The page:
"This is what you dream of," DePasquale said. "You come here, walk-on, you're like man one day I'll get a shot. And it came a lot, lot sooner than I expected." Not that he's happy to see Brauchle, himself a juco transfer and newcomer to campus, sidelined. Brauchle had a six-make streak going before that 42-yard miss and leg pain three weekends ago. He's continuing to rehab the leg and re-activation seems certain soon.
"He's real supportive in practice, if I'm doing something wrong he watches me and gives me tips," DePasquale said. "We help each other out. The ultimate goal is the team goal to win. There is the competitive edge, you don't want to give away your secrets, I'll say that. But when you see someone struggling you have to help him out. Because when he misses a kick it hurts the team, so I'm there to help him and back him up, now he's helping me while he's injured."
The difference that DePasquale, Brauchle, and P Heath Hutchins have all made as first-season Bulldogs goes so far beyond statistics. Every aspect of State's kicking game(s) have improved for 2009 and done a world of benefit to the entire team's confidence that the kickers, along with returners and coverers, won't hurt the case as was too often the case last fall.
Yet the specialists have not had everything their way this season. Especially the weather. DePasquale, who transferred from the Colorado School of Mines for spring, prepped for the year in August heat only to endure an uncommonly wet fall. "And we haven't had a dry week in about a month-and-a-half!" At least that forecast is improved for this week, though the two grass practice fields will take a while to dry out sufficiently for players to use. Even the kickers, who've had to make-do for a while now.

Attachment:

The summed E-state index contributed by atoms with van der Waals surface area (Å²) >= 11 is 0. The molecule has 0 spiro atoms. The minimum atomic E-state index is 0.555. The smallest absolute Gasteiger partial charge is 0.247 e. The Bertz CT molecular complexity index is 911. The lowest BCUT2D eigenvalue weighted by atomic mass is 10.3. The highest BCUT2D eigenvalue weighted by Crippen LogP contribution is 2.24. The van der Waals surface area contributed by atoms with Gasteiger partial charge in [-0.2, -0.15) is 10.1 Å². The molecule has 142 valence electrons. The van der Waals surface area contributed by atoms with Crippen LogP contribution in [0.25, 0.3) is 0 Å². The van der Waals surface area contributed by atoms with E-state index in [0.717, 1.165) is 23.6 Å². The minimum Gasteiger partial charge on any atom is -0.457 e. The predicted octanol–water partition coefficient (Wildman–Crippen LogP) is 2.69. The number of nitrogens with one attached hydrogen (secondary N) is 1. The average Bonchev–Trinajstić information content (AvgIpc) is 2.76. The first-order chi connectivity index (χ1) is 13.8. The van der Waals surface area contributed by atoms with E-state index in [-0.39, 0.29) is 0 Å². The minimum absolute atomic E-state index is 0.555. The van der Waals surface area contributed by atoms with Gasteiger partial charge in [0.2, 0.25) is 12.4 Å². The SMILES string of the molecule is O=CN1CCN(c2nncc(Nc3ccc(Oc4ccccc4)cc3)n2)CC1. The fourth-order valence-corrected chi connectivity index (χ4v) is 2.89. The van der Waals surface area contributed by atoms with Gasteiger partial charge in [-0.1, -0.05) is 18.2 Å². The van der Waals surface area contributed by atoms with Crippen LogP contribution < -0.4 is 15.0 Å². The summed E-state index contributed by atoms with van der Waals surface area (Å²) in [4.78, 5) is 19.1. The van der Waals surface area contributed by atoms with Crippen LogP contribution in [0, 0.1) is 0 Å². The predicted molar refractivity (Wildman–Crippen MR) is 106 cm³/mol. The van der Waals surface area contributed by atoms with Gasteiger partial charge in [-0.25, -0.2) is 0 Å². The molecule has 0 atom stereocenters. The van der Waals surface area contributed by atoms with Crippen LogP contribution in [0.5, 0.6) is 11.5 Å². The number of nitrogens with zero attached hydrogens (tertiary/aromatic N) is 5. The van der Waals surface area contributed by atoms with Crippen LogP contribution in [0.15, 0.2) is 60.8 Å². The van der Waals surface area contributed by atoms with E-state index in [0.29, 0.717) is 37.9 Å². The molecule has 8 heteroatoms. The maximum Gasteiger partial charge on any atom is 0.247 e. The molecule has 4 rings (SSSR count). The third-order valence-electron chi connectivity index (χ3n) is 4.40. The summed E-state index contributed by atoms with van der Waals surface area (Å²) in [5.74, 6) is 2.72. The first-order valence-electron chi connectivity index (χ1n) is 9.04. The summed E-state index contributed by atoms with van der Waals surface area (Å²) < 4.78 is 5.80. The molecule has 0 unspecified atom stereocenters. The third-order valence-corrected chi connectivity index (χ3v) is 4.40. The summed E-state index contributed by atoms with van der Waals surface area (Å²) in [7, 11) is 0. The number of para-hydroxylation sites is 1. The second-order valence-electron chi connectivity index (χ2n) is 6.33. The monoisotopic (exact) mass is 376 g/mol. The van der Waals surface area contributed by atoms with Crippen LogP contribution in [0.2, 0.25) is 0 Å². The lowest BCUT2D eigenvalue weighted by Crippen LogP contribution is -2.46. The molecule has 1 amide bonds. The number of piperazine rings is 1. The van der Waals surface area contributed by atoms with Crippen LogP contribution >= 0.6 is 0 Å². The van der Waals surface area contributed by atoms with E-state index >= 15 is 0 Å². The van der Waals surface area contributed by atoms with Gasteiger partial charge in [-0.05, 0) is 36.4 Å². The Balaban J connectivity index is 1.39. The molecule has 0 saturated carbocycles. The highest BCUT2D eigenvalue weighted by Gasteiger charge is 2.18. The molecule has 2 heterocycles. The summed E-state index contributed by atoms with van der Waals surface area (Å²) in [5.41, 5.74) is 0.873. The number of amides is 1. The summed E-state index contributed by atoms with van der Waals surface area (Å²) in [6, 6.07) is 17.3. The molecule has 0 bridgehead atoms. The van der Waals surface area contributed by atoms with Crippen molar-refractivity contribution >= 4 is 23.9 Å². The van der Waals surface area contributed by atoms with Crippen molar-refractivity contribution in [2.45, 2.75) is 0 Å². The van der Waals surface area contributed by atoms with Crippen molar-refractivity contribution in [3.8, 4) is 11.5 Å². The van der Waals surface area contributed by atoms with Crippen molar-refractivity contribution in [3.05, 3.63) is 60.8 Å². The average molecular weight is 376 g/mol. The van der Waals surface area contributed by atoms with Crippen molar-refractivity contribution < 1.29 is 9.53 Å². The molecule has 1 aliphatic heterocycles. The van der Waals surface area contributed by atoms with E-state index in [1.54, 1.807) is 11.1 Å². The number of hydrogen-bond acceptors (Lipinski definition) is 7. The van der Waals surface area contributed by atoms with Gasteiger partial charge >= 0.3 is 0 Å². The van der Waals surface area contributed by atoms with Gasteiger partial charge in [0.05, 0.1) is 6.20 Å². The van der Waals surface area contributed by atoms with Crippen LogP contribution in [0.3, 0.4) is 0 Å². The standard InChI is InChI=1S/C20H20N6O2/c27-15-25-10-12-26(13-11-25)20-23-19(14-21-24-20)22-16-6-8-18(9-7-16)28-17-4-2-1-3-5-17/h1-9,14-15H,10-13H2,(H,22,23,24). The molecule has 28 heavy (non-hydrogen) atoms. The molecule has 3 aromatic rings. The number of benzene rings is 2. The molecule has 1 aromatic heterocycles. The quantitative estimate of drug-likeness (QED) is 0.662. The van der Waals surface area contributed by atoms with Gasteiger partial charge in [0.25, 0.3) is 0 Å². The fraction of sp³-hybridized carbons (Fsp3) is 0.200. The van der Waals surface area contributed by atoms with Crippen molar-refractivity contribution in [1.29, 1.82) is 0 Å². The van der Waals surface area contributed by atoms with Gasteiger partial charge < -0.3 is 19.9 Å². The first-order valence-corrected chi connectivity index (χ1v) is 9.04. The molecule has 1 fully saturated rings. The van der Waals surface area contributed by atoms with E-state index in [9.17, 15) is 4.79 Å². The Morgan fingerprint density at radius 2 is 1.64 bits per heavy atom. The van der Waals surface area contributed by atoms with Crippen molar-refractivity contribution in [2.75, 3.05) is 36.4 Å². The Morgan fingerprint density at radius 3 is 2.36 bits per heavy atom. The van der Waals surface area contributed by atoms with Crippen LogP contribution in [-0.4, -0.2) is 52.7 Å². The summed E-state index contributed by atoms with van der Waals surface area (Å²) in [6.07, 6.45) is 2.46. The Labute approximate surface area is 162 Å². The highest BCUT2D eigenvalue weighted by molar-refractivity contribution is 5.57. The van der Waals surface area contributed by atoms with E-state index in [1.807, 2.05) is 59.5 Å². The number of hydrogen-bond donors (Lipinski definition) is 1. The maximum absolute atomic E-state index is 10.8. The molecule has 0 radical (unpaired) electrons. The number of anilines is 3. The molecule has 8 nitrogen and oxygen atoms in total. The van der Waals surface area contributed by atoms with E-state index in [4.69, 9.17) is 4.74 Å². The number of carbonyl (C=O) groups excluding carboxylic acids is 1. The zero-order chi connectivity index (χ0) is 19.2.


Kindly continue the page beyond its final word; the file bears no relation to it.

"We very rarely get a good practice field, we get the turf sometimes and then the offense will come through and take over," DePasquale said. "So we migrate trying to get a good practice field." Then again, these preparation problems haven't affected performance so far. Nor the fact that, in Mullen's practice policies, the Bulldog booters rarely get to aim at the real goal posts. Seriously, DePasquale said his experience on Scott Field consists of the spring game and the live contests played this season.
"And really that's it. It's a different experience every time you get out there, it really doesn't feel like it's my home stadium!" Thus he and Brauchle don't even know yet how, say, the wind tends to swirl around DWS, or how to read the backgrounds. Yet both have made the transition without obvious issues. Besides, DePasquale said, it makes every opportunity that much more special.
"My first time I ever stepped on Scott Field besides the spring game, it was awesome. In high school I played in Reliant Stadium and the Astrodome and some big stadiums, so I was used to the big atmosphere. But yeah, it was awesome playing here with that many people yelling and trying to get that tunnel-vision and focus on the game, not get lost in the crowd."
Which DePasquale actually finds easy to do on non-game days. Especially as a walk-on kicker who knew just two folk at State when he chose to change addresses. "A girl, and one of my best friends from third grade!" he smiled, saying it was a tough move otherwise. And that he's still comfortably anonymous even after a month's varsity action. "Nobody knows who you are or that you even play football. But you're right there doing six o'clock workouts and practicing every day."